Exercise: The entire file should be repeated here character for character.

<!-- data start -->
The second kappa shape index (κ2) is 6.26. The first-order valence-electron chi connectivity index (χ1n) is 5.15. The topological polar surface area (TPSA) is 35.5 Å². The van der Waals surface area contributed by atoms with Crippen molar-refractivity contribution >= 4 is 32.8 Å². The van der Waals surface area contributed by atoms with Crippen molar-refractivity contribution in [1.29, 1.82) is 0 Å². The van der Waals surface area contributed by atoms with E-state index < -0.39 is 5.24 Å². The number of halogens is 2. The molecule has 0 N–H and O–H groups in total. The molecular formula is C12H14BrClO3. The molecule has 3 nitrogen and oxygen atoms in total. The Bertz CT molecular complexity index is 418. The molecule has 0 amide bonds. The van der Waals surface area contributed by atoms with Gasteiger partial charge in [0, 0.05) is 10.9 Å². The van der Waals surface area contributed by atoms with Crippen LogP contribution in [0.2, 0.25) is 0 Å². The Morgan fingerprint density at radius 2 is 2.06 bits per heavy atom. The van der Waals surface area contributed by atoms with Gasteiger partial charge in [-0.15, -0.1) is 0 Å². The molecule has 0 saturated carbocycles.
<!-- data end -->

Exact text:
The second kappa shape index (κ2) is 6.26. The first-order valence-electron chi connectivity index (χ1n) is 5.15. The topological polar surface area (TPSA) is 35.5 Å². The van der Waals surface area contributed by atoms with Crippen molar-refractivity contribution >= 4 is 32.8 Å². The van der Waals surface area contributed by atoms with Crippen molar-refractivity contribution in [1.29, 1.82) is 0 Å². The van der Waals surface area contributed by atoms with E-state index < -0.39 is 5.24 Å². The number of halogens is 2. The molecule has 0 N–H and O–H groups in total. The molecular formula is C12H14BrClO3. The molecule has 3 nitrogen and oxygen atoms in total. The Bertz CT molecular complexity index is 418. The molecule has 0 amide bonds. The van der Waals surface area contributed by atoms with Gasteiger partial charge in [0, 0.05) is 10.9 Å². The van der Waals surface area contributed by atoms with Crippen LogP contribution in [0.2, 0.25) is 0 Å². The Morgan fingerprint density at radius 2 is 2.06 bits per heavy atom. The van der Waals surface area contributed by atoms with Gasteiger partial charge in [-0.15, -0.1) is 0 Å². The molecule has 0 saturated carbocycles.